Or what about the Botvinnik Semi-Slav?
        1 d4 d5 2 c4 e6 3 Nc3 Nf6 4 Nf3 e6 5 Bg5 dxc4 6 e4 b5 7 e5 h6 8 Bh4 g5 9 Nxg5 hxg5 10 Bxg5 Nbd7

        Early g4s, popularized by Shirov, get played in the Slav all the time:
        1 d4 d5 2 c4 e6 3 Nc3 Nf6 4 Nf3 e6 5 e3 Nbd7 6 Qc2 Bd6 7 g4
        Just this month Alexander Grischuk vs Fabiano Caruana (2015) is similar.

        This is in the Philidor too:
        1 e4 e5 2 Nf3 d6 3 d4 Nf6 4 Nc3 Nbd7 5 g4

        Anything with the phrase "poisoned pawn" is probably "aggressive."

        We should also discern between what is actually aggressive and what is just impulsive.

        I don't really believe in "aggressive" openings. It's typically illogical to think you can attack from move 4 unless your opponent makes some unusual mistake. 1 g3 can be played and an exchange can be sacrificed on move 20 that creates wild complications.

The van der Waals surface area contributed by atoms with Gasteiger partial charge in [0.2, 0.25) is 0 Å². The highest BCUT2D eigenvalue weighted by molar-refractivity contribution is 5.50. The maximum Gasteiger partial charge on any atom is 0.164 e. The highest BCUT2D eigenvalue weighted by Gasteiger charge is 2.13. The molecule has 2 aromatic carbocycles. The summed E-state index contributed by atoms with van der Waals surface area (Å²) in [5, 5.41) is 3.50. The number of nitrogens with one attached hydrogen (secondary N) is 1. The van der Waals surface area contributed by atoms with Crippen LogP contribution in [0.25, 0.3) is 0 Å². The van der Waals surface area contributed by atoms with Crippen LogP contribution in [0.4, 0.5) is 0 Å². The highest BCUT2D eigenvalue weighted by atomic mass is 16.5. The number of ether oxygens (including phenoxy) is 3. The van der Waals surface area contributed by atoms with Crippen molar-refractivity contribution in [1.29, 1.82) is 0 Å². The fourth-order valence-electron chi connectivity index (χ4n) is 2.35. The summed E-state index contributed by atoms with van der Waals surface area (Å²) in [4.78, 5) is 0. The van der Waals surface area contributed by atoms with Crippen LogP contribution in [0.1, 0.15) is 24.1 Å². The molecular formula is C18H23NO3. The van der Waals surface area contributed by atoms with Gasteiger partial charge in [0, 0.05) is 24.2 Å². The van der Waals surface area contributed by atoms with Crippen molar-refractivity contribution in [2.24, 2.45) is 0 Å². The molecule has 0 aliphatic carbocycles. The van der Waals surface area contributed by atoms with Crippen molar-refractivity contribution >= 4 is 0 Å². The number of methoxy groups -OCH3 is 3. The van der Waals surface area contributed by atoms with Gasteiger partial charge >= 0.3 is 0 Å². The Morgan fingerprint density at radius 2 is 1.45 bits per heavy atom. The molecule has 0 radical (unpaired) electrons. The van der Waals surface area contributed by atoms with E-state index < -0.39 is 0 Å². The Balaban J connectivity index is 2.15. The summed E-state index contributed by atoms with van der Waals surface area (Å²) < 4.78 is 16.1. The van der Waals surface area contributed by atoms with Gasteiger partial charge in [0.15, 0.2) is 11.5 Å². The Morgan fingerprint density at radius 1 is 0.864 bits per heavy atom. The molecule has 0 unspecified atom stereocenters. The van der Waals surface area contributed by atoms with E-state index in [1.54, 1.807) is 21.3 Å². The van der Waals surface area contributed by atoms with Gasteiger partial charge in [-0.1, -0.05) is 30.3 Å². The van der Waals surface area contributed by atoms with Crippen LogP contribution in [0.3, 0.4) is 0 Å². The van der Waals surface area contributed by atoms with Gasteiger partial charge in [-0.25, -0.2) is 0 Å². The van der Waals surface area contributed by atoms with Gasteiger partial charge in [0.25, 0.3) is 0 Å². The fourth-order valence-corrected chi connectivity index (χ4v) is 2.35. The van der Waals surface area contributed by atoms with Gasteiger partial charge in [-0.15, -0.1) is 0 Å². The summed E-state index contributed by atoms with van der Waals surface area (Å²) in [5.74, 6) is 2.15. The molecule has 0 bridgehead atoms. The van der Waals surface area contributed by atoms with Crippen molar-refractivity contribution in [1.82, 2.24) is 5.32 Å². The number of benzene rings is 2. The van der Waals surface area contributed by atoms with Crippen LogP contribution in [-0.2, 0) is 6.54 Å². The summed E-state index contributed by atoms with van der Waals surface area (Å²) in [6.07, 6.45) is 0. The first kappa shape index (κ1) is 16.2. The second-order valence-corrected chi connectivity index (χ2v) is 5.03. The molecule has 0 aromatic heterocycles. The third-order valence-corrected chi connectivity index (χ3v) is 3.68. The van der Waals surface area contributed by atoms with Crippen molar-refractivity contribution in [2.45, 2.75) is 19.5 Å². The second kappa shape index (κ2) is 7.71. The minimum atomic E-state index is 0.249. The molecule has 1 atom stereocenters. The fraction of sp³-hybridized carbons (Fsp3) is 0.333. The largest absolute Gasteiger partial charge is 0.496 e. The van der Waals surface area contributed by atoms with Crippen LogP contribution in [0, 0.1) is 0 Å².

Carlsen isn't Kasparov aggressive, but he does have similarities to Nakamura: he finds constant ways to ask his opponents difficult questions. Carlsen's questions are more positional and subtle, but this is certainly aggressive chess.

        Finallly to conclude, to say "I'm an attacking player" is silly. Everyone should attack if the position demands it. Everyone should defend if the position demands it. Steinitz knew this. (I recall an old forum member, Ronaldinho, who used to say something along the lines of "If you call yourself an attacking player that just means you need to learn how to defend; if you're a defending player you need to learn how to attack." Wise fellow.)